In a remarkable scene this afternoon, one armored personal carrier or tank after the next cut through large crowds on Tahrir Square, each of them carrying 20 to 30 joyous, chanting protesters on top.

People took pictures in front of tanks, on the tanks and with the soldiers. One tank was even spray painted "Down with Mubarak."

On the other hand, though, the lack of security forces in parts of the city of 18 million have left a vacuum that was filled with looters and vandals.

The Supreme Council of Journalism was torched this evening, and a fire near the Egyptian Museum continued to burn with no help on the way.

Protesters stormed the Egyptian Museum in downtown Cairo earlier today, damaging hundreds of precious artifacts and historical documents even as tanks and a human chain guarded the famed building. The army and Egypt's elite commando unit were called in to secure the historic building from looters.

Al Jazeera reported that demonstrators, chanting their condemnation of Suleiman, stormed houses across Cairo as law and order broke down. The news station also reported that hospitals were attacked by thugs and prisoners were released from several police stations.

An ABC News' fixer was accosted by thugs Friday night, and looters roamed through an ABC News' photographer's neighborhood.

Some reports showed police fighting a pitched battle with protestors at the Interior Ministry in Cairo. Ministry employees told Al Jazeera they left their posts amid fear for their lives.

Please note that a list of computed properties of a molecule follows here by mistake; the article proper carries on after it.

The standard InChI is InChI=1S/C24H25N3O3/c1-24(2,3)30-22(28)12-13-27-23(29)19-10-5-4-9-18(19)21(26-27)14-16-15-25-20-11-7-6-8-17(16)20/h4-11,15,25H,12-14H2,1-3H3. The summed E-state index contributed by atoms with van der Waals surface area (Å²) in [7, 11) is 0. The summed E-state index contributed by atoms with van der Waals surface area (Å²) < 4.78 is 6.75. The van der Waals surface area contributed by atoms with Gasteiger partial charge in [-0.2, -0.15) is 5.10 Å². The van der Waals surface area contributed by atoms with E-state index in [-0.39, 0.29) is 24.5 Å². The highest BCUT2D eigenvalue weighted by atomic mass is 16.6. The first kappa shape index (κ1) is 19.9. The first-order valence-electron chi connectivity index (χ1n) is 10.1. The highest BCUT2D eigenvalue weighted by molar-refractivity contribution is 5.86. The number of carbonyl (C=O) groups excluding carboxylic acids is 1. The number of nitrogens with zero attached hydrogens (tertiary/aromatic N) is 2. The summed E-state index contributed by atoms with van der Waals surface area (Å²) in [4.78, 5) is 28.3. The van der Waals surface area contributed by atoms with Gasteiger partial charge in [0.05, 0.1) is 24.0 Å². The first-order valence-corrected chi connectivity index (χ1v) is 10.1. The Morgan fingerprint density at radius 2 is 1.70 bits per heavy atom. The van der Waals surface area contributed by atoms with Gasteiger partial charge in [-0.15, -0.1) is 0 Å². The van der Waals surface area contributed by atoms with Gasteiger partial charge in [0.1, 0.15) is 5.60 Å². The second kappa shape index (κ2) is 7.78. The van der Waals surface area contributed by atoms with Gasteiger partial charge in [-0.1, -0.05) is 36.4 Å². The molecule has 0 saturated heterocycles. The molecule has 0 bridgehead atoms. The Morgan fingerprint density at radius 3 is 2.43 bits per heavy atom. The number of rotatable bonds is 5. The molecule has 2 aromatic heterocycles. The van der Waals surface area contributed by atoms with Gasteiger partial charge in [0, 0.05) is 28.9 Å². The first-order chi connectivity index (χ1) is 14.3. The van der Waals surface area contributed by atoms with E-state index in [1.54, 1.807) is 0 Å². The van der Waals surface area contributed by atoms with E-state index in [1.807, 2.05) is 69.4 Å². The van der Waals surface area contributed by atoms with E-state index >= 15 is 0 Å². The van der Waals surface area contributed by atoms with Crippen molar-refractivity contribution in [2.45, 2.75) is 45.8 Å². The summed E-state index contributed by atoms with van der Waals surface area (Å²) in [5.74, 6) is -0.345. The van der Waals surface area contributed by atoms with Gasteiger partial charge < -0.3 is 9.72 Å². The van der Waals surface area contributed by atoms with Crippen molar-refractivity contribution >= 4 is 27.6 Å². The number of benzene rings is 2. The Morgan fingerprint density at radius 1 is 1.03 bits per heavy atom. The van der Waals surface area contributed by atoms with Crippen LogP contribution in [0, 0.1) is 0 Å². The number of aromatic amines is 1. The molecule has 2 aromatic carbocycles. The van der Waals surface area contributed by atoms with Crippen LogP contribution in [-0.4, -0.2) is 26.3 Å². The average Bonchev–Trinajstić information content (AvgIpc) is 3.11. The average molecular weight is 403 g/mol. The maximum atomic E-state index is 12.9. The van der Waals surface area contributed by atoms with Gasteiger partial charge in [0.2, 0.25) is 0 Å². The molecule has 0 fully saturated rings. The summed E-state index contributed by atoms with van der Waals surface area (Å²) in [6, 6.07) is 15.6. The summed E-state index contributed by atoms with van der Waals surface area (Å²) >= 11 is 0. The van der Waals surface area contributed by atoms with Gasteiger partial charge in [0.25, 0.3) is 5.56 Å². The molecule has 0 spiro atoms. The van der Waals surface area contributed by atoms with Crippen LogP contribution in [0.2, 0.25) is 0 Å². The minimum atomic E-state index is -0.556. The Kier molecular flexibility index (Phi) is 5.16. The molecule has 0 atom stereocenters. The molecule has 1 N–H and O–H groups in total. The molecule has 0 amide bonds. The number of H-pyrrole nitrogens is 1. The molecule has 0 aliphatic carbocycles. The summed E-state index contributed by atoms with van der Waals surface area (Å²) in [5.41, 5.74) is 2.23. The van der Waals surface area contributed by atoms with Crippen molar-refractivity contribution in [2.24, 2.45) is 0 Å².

The key, experts say, will be whether the army opens fire on protesters, a move that could trigger even a bigger uprising and cut off U.S. aid to Egypt. On Friday, administration officials said the United States was reconsidering its aid to Egypt in light of the current protests, and urged Mubarak's government to open up communications and allow people to protest peacefully.

An Egyptian security official told The Associated Press that at least 62 people have been killed in this week's violence, and that at least 750 policemen and 1,500 protesters have been wounded in clashes.

The Central Bank of Egypt has announced it will be closed for the next week, effectively halting all cash transactions in and out of Egypt. In the absence of law and order, Egyptians say they are worried that they will not be able to get any cash and buy food in the next few days.

Protesters say that Suleiman's appointment is not enough and that they want to see an end to Mubarak's nearly 30-year rule.

Suleiman, 74, has led major foreign policy issues in Egypt such as the Palestinian-Israeli peace process, according to The Associated Press. For an intelligence chief, Suleiman enjoyed unusually high level access within successive U.S. administrations. Secretary of State Hillary Clinton and her predecessor, Condoleezza Rice, who usually only meet with foreign ministers, would meet with Suleiman one-on-one when he visited Washington on his own.

A cable leaked by Wikileaks in 2007 showed that Mubarak's son, Gamal -- who has reportedly escaped to London with his family -- viewed Suleiman as a threat to his own presidential ambitions. Another Bush-era cable from the same year showed that while Suleiman was loyal to Mubarak, he "detests" the idea of a Gamal Mubarak presidency.